More and more, companies are using technical writers to create content for a product using the product voice. “Voice” is a marketing tool that ensures all aspects of the product are easily identifiable – and technical documentation is a big part of creating a product’s voice.
If a product is already well-established, then writing in the product’s voice is easier because the voice is recognizable and defined. However, products that are new to market or emerging need their own voice. So, how do you go about creating a voice when you’re a technical writer?
The “voice” of a product is developed by several streams within the product team itself. Marketing will play a large role, but so too does product management, visual design, and technical documentation.
From a writer’s perspective, creating a voice for a product is more than updating style guidelines-although that is part of the process. We have to be creative, and assertive, about ensuring that the writing team collaborates with the rest of the product team. We’re at the crossroads of marketing’s vision, user design’s implementation, engineering’s execution, and field team’s experiences.
Gather Marketing and User Experience Teams Input
Firstly, we work with the marketing team to understand the key words for the product. How are they pitching it to customers? You want to make sure that you’re using those words in the customer help, the messages in the product itself, any error strings, and in the support. It’s less effective writing about “working together” if marketing is pitching the product as something you use to “collaborate now”. Beyond aligning terminology, you’ll also want to match tones: if the product is designed to be cutting edge and informal yet authoritative, then you can ensure the writing follows suit by using contractions, concise sentences, avoiding jargon, and structuring subject areas neatly.
We’ll also work with the visual design and user experience teams to ensure that the tone and voice they’re using on the product interface are consistent with marketing and documentation. Technical writers often play a key role in helping with consistency here. After all of the big decisions about a product have been made, and as engineers get pulled in one direction then another, the documentation team are ensuring that strings still match the product voice, often rewriting them or suggesting new approaches. It is usually our standardized texts, our newly developed guidelines, our “don’t use” lists, that become the practical authority on the product voice.
Having a Formal Review Process is Key
A key stage to developing a voice is having a robust review process. Peer reviews are useful to make sure the team is coming along together and talking about the product in the same way. It’s a useful process for picking up nice turns of phrase that you’ve seen someone else use, or to discuss points when there are differences in approach. After we’ve done an internal peer review, we may also bring in the marketing team and field teams to check in and make sure that we’re all still on the same page. This stage is iterative and requires constant vigilance: as the product evolves, so too will the nuances of its voice. Often the field team provides invaluable insight about who our customers are, what they need, what they’re frustrated by, and how our support can become even more targeted towards them.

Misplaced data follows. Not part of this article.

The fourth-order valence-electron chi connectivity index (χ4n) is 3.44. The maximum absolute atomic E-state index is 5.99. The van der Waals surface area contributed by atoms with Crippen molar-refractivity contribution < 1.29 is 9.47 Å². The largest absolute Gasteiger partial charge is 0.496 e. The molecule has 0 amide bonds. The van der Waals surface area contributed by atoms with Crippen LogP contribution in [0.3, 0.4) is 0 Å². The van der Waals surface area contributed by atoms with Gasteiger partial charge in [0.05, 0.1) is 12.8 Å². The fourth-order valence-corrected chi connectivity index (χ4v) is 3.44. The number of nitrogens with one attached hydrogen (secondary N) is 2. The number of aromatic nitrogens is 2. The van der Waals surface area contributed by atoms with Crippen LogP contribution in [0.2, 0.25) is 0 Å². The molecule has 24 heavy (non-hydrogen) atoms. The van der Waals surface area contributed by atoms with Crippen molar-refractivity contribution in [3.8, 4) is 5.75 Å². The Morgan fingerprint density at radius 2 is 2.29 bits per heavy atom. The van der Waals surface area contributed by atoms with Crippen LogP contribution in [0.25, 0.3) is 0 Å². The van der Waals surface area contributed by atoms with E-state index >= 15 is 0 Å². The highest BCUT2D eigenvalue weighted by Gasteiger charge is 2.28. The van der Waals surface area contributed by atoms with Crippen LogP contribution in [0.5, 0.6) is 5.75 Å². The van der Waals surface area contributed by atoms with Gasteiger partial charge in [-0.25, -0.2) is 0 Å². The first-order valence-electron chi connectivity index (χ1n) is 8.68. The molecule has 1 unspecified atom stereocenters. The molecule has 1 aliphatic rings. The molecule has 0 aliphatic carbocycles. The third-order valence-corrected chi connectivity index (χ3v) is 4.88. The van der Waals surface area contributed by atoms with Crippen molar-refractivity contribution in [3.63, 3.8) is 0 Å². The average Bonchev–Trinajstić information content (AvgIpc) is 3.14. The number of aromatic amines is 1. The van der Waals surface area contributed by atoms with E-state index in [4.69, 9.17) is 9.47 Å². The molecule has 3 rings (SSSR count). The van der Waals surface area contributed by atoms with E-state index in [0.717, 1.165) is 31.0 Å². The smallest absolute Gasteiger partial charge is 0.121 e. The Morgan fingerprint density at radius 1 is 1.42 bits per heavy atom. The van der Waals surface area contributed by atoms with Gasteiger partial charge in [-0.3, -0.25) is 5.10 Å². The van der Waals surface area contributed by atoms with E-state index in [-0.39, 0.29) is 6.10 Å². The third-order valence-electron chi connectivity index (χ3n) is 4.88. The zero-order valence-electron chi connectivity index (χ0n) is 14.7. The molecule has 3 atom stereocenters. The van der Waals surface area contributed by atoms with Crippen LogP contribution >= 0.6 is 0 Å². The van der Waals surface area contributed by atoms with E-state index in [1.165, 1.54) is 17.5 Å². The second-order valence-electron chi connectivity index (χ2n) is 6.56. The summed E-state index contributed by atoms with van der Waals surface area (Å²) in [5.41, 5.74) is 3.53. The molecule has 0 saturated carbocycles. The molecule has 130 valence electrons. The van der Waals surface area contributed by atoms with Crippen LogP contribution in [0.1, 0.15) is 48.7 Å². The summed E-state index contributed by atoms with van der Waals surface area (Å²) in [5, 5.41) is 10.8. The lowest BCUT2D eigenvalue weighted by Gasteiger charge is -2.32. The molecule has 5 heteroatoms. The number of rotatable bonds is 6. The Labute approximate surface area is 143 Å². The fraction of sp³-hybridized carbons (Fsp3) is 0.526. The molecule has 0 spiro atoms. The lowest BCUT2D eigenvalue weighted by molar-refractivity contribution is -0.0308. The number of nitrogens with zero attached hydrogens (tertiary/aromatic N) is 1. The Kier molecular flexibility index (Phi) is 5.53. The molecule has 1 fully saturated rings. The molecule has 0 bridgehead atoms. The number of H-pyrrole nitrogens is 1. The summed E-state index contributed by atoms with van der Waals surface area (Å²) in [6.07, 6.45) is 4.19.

Informality Doesn’t Always Work
It’s only after enough content is generated and it’s put together that we see things that work on a detailed level, but become glaring issues when seen from the big picture. Little injections of informality, like using exclamation marks may seem harmless enough, until you see the articles in context and all of a sudden what seemed innocent now looks patronizing. This is when you need to revisit the voice you’ve developed so far and revise as necessary – perhaps in this case, you realize that exclamation marks should be used sparingly! Developing a critical eye and a thick skin is crucial to the success of the product.
There’s no fast track to developing a product voice. It needs frequent revision, a bit of fearlessness to try something new, an openness to change, and a dual perspective of being detail-oriented with big-picture thinking. And you’ll know you’ve succeeded, not when someone says it’s perfect, but when you don’t “see” the writing at all – it effortlessly just becomes a part of the product. Its voice, in fact.
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